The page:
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Richie Hayes

Limerick Tutorial College

Buzz Words & Figurative Language In Poetry Acrostic: A puzzle poem in which the beginning, middle or last letters of each line form a word when read vertically. Alliteration: repetition of closely connected words beginning with the same letter, usually a consonant. It is used to highlight the feeling of sound and movement, to intensify meaning, or to bind words together, e.g. "the Burning Bushes" or " Sing a Song of Sixpence"! Assonance: repetition of identical vowel sounds in order to achieve a particular effect. Broad Vowels (a,o,u) can slow down a line, making it sound sad and weary. E.g. “A four foot box, a foot for every year” & "Now as I was young and easy under the apple boughs/ About the lilting house and happy as the grass is green." Ballad: a simple song which tells a story through dialogue. It is characterized by uncomplicated language and melodic refrain. The literary ballad is a narrative poem written in imitation of the folk ballad. Each verse is made up of four lines, with the second and fourth line endings rhyming. Content: is simply what the poem is about – its themes, ideas and story-line. For example, in Seamus Heaney’s ‘Mid-Term Break’, the poet remembers coming home from boarding school to attend his young brother’s funeral. In the poem he recalls the confusion and deep sadness of the experience. Enjambment: When a sentence runs from one line of poetry into the next line without any punctuation marks. Enjambment / Run on lines help to emphasise meaning or excitement. "But in contentment I still feel/ the need of some imperishable bliss." Emotive Language: is words and phrases that cause an emotional response in the reader, e.g. the defenceless kittens seemed scared. Form: Form is how the poem is structured or organised? What are the effects of this particular shape? In a sonnet, for example, the poem confines thoughts and feelings to fourteen lines. This condensed form usually means that the feelings in the poem are more intense. Hyperbole: Deliberate exaggeration, used to emphasise a point. Generally used for expressive or comic effect. A hyperbole is not to be taken literally. Example: "An apple a day keeps the doctor away." Imagery: The pictures in the poem. Sometimes, poets use comparisons to help us more clearly understand what is being said. Similes, metaphors and personification are used to create vivid imagery. Created by Richie Hayes 2009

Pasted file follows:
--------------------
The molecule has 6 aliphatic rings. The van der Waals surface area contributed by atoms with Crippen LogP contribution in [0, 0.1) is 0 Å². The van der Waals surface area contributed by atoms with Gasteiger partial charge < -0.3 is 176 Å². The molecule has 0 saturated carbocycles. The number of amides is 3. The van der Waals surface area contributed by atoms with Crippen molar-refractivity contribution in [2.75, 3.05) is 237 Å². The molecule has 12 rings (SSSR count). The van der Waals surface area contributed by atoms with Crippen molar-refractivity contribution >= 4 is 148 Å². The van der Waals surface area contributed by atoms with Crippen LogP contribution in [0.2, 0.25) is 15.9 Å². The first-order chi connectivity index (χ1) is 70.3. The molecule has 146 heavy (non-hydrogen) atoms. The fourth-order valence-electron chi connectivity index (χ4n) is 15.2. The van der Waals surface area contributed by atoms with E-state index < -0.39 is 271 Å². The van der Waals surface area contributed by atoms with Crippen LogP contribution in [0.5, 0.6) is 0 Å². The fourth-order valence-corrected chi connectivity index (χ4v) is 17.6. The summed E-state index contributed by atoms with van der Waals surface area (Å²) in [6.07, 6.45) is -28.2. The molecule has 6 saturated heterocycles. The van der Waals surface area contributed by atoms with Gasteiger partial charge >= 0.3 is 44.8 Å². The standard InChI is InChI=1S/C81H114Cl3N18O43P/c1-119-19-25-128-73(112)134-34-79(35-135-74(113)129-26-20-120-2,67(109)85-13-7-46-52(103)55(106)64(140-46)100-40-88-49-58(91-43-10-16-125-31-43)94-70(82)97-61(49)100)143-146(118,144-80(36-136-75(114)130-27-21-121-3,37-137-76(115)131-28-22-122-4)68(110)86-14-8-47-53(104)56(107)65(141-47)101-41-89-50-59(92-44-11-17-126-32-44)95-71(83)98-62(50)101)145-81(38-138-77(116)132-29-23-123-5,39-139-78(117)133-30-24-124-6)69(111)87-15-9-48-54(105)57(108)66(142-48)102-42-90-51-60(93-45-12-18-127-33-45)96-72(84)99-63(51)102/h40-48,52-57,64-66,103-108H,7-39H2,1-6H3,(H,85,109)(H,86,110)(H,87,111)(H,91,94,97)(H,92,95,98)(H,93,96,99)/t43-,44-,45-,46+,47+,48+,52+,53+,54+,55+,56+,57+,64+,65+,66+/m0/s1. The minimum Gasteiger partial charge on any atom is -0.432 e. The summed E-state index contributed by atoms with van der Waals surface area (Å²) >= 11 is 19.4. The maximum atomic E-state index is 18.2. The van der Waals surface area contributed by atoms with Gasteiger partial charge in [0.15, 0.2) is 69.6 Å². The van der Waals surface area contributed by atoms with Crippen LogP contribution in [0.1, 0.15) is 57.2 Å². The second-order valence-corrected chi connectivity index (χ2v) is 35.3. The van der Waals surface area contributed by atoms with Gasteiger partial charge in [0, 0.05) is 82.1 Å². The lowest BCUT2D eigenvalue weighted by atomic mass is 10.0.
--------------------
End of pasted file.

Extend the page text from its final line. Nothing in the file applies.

Richie Hayes

Limerick Tutorial College